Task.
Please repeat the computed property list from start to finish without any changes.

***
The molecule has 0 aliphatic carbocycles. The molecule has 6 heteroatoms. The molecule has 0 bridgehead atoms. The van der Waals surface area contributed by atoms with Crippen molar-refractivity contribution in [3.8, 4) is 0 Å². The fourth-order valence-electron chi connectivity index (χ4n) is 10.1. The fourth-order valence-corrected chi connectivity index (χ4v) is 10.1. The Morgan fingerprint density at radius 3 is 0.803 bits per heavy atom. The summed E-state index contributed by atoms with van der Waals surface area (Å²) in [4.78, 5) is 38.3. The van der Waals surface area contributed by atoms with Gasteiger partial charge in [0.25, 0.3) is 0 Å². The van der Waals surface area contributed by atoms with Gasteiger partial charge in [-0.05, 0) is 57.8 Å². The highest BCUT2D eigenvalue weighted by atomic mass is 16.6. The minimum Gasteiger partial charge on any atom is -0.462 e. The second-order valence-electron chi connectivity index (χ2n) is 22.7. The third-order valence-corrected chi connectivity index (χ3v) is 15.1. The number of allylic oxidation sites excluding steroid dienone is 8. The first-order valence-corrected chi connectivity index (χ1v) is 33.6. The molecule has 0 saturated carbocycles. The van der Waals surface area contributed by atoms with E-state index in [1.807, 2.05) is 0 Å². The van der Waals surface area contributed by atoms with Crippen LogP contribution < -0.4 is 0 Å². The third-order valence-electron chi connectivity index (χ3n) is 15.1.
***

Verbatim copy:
The molecule has 0 aliphatic carbocycles. The molecule has 6 heteroatoms. The molecule has 0 bridgehead atoms. The van der Waals surface area contributed by atoms with Crippen molar-refractivity contribution in [3.8, 4) is 0 Å². The fourth-order valence-electron chi connectivity index (χ4n) is 10.1. The fourth-order valence-corrected chi connectivity index (χ4v) is 10.1. The Morgan fingerprint density at radius 3 is 0.803 bits per heavy atom. The summed E-state index contributed by atoms with van der Waals surface area (Å²) in [4.78, 5) is 38.3. The van der Waals surface area contributed by atoms with Gasteiger partial charge in [0.25, 0.3) is 0 Å². The van der Waals surface area contributed by atoms with Gasteiger partial charge in [-0.05, 0) is 57.8 Å². The highest BCUT2D eigenvalue weighted by atomic mass is 16.6. The minimum Gasteiger partial charge on any atom is -0.462 e. The second-order valence-electron chi connectivity index (χ2n) is 22.7. The third-order valence-corrected chi connectivity index (χ3v) is 15.1. The number of allylic oxidation sites excluding steroid dienone is 8. The first-order valence-corrected chi connectivity index (χ1v) is 33.6. The molecule has 0 saturated carbocycles. The van der Waals surface area contributed by atoms with E-state index in [1.807, 2.05) is 0 Å². The van der Waals surface area contributed by atoms with Crippen LogP contribution < -0.4 is 0 Å². The third-order valence-electron chi connectivity index (χ3n) is 15.1.